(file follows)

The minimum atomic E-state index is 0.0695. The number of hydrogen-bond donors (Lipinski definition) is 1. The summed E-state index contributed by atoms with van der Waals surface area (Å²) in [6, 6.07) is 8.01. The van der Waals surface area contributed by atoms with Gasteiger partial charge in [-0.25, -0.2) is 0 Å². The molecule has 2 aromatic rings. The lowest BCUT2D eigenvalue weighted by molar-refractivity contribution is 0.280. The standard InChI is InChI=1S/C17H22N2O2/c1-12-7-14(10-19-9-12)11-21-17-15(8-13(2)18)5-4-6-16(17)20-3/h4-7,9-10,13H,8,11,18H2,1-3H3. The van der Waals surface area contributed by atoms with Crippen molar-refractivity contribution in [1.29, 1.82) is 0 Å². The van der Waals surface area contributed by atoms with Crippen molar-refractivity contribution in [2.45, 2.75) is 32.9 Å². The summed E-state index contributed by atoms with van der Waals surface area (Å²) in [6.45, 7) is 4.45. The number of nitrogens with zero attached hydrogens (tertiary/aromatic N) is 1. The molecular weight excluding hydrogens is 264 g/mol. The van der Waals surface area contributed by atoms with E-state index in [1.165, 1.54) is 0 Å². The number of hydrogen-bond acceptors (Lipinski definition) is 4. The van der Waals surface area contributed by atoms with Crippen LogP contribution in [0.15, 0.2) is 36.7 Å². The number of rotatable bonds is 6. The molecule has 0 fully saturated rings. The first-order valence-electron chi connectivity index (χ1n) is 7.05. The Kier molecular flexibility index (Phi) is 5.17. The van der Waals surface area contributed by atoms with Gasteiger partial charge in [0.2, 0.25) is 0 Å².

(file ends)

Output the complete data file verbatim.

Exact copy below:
The minimum atomic E-state index is 0.0695. The number of hydrogen-bond donors (Lipinski definition) is 1. The summed E-state index contributed by atoms with van der Waals surface area (Å²) in [6, 6.07) is 8.01. The van der Waals surface area contributed by atoms with Gasteiger partial charge in [-0.25, -0.2) is 0 Å². The molecule has 2 aromatic rings. The lowest BCUT2D eigenvalue weighted by molar-refractivity contribution is 0.280. The standard InChI is InChI=1S/C17H22N2O2/c1-12-7-14(10-19-9-12)11-21-17-15(8-13(2)18)5-4-6-16(17)20-3/h4-7,9-10,13H,8,11,18H2,1-3H3. The van der Waals surface area contributed by atoms with Crippen molar-refractivity contribution in [1.29, 1.82) is 0 Å². The van der Waals surface area contributed by atoms with Crippen molar-refractivity contribution in [2.45, 2.75) is 32.9 Å². The summed E-state index contributed by atoms with van der Waals surface area (Å²) in [6.45, 7) is 4.45. The number of nitrogens with zero attached hydrogens (tertiary/aromatic N) is 1. The molecular weight excluding hydrogens is 264 g/mol. The van der Waals surface area contributed by atoms with E-state index in [1.165, 1.54) is 0 Å². The number of hydrogen-bond acceptors (Lipinski definition) is 4. The van der Waals surface area contributed by atoms with Crippen LogP contribution in [0.15, 0.2) is 36.7 Å². The number of rotatable bonds is 6. The molecule has 0 fully saturated rings. The first-order valence-electron chi connectivity index (χ1n) is 7.05. The Kier molecular flexibility index (Phi) is 5.17. The van der Waals surface area contributed by atoms with Gasteiger partial charge in [0.2, 0.25) is 0 Å².